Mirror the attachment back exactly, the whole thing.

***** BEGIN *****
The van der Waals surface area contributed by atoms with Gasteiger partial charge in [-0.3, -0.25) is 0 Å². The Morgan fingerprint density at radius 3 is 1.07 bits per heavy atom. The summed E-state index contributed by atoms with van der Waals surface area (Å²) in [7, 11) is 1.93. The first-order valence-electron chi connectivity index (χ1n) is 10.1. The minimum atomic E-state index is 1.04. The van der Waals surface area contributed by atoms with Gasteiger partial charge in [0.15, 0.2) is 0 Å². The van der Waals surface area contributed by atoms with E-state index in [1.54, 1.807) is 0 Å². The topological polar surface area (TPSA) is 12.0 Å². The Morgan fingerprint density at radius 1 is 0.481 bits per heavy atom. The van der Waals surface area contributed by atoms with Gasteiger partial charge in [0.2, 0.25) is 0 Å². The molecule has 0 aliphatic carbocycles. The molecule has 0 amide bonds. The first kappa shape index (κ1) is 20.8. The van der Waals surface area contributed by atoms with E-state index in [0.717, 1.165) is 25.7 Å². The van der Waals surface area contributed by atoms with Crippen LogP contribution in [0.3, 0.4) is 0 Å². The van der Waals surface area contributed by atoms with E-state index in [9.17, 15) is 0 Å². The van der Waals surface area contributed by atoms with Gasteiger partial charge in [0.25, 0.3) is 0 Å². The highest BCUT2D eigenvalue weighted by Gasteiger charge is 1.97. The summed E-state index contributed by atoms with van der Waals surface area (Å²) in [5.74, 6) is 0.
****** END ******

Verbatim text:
The van der Waals surface area contributed by atoms with Gasteiger partial charge in [-0.3, -0.25) is 0 Å². The Morgan fingerprint density at radius 3 is 1.07 bits per heavy atom. The summed E-state index contributed by atoms with van der Waals surface area (Å²) in [7, 11) is 1.93. The first-order valence-electron chi connectivity index (χ1n) is 10.1. The minimum atomic E-state index is 1.04. The van der Waals surface area contributed by atoms with Gasteiger partial charge in [0.15, 0.2) is 0 Å². The van der Waals surface area contributed by atoms with E-state index in [1.54, 1.807) is 0 Å². The topological polar surface area (TPSA) is 12.0 Å². The Morgan fingerprint density at radius 1 is 0.481 bits per heavy atom. The van der Waals surface area contributed by atoms with Gasteiger partial charge in [0.2, 0.25) is 0 Å². The molecule has 0 aliphatic carbocycles. The molecule has 0 amide bonds. The first kappa shape index (κ1) is 20.8. The van der Waals surface area contributed by atoms with E-state index in [0.717, 1.165) is 25.7 Å². The van der Waals surface area contributed by atoms with Crippen LogP contribution in [0.3, 0.4) is 0 Å². The van der Waals surface area contributed by atoms with E-state index in [9.17, 15) is 0 Å². The van der Waals surface area contributed by atoms with Gasteiger partial charge in [0.25, 0.3) is 0 Å². The highest BCUT2D eigenvalue weighted by Gasteiger charge is 1.97. The summed E-state index contributed by atoms with van der Waals surface area (Å²) in [5.74, 6) is 0.